The Biophysical Society of Canada has evolved through a number of changes to reach the point it is at today. The field of Biophysics, loosely defined, has been an interest of the Canadian scientific community from early days. A movement begun by Abe Petkau at Atomic Energy of Canada Limited (AECL), culminated in the early 1970’s, sought to bring together biophysicists within Canada into an association. The goals of the association would be to arrange scientific meetings on topics of mutual interest and perhaps to make the case for more funding for biophysical research in Canada. At the same time the International Council of Science movement was growing and the International Union of Pure and Applied Biophysics came into being in the mid-1960’s. The question of representation of Canadian biophysicists to the IUPAB was taken up by the National Research Council of Canada. The NRC estimated there to be 176 biophysicists in Canada in 1974. The Canadian biophysicists decided at that time to meet within the framework of the North American Biophysical Society’s Annual Meeting rather than form an association of their own. This arrangement continued for about ten years.
In 1985 this group of Canadian scientists decided that it should form a Society, the Biophysical Society of Canada (BSC), and it was incorporated in that year. The applicants were Don Chapman (Cross Cancer Institute, Edmonton), Alan Groom (University of Western Ontario, London), and Ian Smith (then at the NRC Institute for Biological Sciences, Ottawa). The BSC decided to associate with the Canadian Federation of Biological Societies and to hold symposia at the annual meeting of the Federation, as well as specialty meetings as appropriate. By 1989 the BSC had about 100 members.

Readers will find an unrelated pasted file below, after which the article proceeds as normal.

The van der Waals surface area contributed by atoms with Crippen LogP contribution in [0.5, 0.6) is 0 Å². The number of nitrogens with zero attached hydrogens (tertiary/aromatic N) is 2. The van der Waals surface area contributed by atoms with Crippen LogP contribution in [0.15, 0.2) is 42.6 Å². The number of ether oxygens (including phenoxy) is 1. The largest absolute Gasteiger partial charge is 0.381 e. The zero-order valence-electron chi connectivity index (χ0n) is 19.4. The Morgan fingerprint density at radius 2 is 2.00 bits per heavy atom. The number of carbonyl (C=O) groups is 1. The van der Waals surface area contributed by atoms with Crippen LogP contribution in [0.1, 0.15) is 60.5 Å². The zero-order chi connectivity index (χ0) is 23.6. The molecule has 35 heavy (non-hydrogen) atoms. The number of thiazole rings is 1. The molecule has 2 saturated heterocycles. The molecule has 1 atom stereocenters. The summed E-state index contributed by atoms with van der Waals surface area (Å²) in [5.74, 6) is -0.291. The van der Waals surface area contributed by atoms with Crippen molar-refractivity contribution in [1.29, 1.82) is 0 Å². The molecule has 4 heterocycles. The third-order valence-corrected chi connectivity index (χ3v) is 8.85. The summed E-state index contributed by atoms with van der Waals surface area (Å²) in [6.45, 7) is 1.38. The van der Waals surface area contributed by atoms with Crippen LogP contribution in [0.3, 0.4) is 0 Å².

Representations were made by members of the BSC to IUPAB to hold the 1990 International Congress of Biophysics in Vancouver. The application was successful and Cyril Challice became chair of the organizing committee and Ian Smith chair of the program committee. The BSC continued to sponsor symposia at the Annual meeting of the CFBS but this arrangement came to an end as the scope of the CFBS meetings became more specialized. The BSC continues to send representatives to IUPAB and Ian Smith (now at the NRC Institute for Biodiagnostics, Winnipeg) served on IUPAB executive as President, and is currently in the post of Past-President.
In 2015, the Biophysical Society of Canada held its 1st Annual Meeting at the University of Waterloo, which was well-attended and boasted exciting talks from both national and international speakers. In the same year, the BSC launched its bi-annual newsletter due to its continuing growth and impact. Please join us at the 4th Annual Meeting in Vancouver from May 23-25, 2018 for another exciting event!